The MNSP is comprised of several organizations such as the Michigan State University Extension, the Department of Environmental Quality, the Grand Traverse Bay Watershed Center, and the Michigan Nursery and Landscape Association, as well as some private engineering and contractor companies.  Their website,, contains a wealth of resources such as lake facts, a map of natural shoreline demonstration sites, upcoming workshops and “before and after” project examples.

A Shoreline Educator is a volunteer who has attended the training and has access to the “MNSP Educator Toolkit” educational materials, and is willing to conduct workshops for anyone wishing to learn how to protect shorelines.  This is not to be confused with a Certified Natural Shoreline Professional (CNSP), which is an individual who has completed classroom and field training and has passed an exam to become certified.  Most CNSPs are contractors and landscape professionals who would be hired for larger scale, complex projects.  The Shoreline Educator Network and the list of CNSPs can both be found on the MNSP website.

A word of caution about modifying shorelines is in order.  Michigan’s inland lakes and streams are regulated under Part 301, Inland Lakes and Streams Act, which is administered by the Water Resources Division of the MDEQ.  Most activities taking place below the ordinary high water mark will require a permit.  More information and permit instructions can be found on their website at HYPERLINK “”  The MNSP recommends contacting a professional who specializes in shoreline protection and who is familiar with state regulations to ensure the most time- and cost-effective results.  A shoreline design that does not take lakeshore conditions such as wave energy into consideration or is not properly maintained can fail, leaving behind a larger and more expensive erosion problem than originally existed.

As more people become aware of the benefits and start to create natural shoreline landscapes, the lakeshore habitat will improve. This will in turn reduce erosion and provide habitat for fish and wildlife species while improving water quality.


Natural Shoreline Landscapes on Michigan’s Inland Lakes-Guidebook for Property Owners, First Edition 2011, Michigan State University Extension Bulletin E-3145

Michigan Natural Shoreline Partnership Website,

Water Resources Division of the MDEQ, Inland Lakes and Streams Website,


By Tiago J. G. Fernandes from Portimão, Portugal [CC BY 2.0 (], via Wikimedia Commons

By Tiago J. G. Fernandes from Portimão, Portugal [CC BY 2.0 (], via Wikimedia Commons


Pollinators and Pesticides

By Cheryl Gross, Advanced Master Gardener 

The Audubon Society of Rhode Island posted recently on Facebook that a woman phoned the office that she had a tree sprayed for caterpillars (one that she also uses to hang three bird feeders) and is now upset that she has no birds to watch.

How many times a day do humans loose connection with the web of life and intentionally break it?  It appears that little can save us from ourselves….except perhaps education and mindfulness.

The decline of pollinators has been in the news often in the past several years.  First it was honey bees and Colony Collapse Disorder.  Was it mites?  An epidemic?  Pesticides?  Reading about the bee industry and the miles honey bees log annually being moved from orange groves to almond farms and across the continent makes one feel like collapsing too.  The decline of the Monarch butterfly and its consideration for threatened species designation is the most recent alarm.  Has the alarm finally reached critical mass?  Are we ready to change?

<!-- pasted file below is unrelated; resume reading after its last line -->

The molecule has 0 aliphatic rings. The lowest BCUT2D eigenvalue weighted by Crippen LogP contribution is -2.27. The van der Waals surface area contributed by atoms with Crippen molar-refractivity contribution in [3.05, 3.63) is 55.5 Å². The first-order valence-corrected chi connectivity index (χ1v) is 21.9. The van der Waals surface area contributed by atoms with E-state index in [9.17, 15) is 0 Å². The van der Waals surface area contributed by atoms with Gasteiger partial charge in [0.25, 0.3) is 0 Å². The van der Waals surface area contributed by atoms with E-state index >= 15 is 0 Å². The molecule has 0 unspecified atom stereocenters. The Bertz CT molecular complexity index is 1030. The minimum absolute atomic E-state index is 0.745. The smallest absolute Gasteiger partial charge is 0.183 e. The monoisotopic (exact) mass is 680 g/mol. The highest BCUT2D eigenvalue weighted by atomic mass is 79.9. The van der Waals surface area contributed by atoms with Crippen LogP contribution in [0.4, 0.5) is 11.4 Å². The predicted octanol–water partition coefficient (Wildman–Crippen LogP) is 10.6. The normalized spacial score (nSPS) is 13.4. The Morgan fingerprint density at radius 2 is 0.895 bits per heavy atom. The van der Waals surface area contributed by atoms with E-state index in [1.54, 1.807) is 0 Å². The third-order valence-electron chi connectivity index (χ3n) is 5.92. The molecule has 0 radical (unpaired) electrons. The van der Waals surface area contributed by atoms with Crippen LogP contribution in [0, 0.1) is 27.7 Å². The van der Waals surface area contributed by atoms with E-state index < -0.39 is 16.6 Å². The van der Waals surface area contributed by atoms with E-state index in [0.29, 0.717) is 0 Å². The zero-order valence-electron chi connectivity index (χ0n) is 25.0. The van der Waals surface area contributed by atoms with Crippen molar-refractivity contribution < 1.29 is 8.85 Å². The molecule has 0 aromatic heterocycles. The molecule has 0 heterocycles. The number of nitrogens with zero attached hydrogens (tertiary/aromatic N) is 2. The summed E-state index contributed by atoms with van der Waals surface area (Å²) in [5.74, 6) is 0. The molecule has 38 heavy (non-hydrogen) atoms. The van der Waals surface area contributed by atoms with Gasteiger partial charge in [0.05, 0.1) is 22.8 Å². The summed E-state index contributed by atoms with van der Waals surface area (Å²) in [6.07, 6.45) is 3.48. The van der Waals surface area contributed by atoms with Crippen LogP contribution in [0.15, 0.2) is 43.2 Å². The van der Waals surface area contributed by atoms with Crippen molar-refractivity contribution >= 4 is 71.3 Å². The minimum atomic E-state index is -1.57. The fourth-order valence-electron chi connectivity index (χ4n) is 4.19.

Here are facts to remember:

  • -One third of our food, 150 different plants in the United States, require pollination.  No pollinator, no food.
  • -Bugs/insects are NOT pests.  Some insects can become pests, such as when carpenter ants begin munching on your house, but that is amazingly rare in the bug world.
  • -Lots of things eat bugs.  ALL baby birds eat bugs…it is their infant formula… before they are able to dine on seeds and berries.
  • -Honey bees are not the ONLY pollinators.  Lots and lots and lots of insects pollinate and are absolutely essential to environmental health and our food industry.
  • -Some insects are generalists and can dine off many plant species.  Most bugs, however, are extremely picky eaters and dine on one species alone.  Remove that species and that insect dies.  The Monarch is a perfect example of this.  The adult butterfly can consume nectar from a wide variety of flowers.  They lay their eggs on and the larval form consumes ONLY ONE plant, the milkweed.  We have four types of Milkweed in Michigan from which to choose to host Monarchs:  Common Milkweed, Butterfly Weed, Whorled Milkweed, and Swamp Milkweed.  To be a friend to pollinators, you must include host plants in your landscape.

There appears to be two key problems with human activity in relationship to bugs. 

  • -One, pesticide use.  Pesticides have one purpose and one purpose ONLY and that is to kill bugs.  While there are some pesticides that have been developed to target  specific species.  There are NO SAFE pesticides.  All pesticides kill.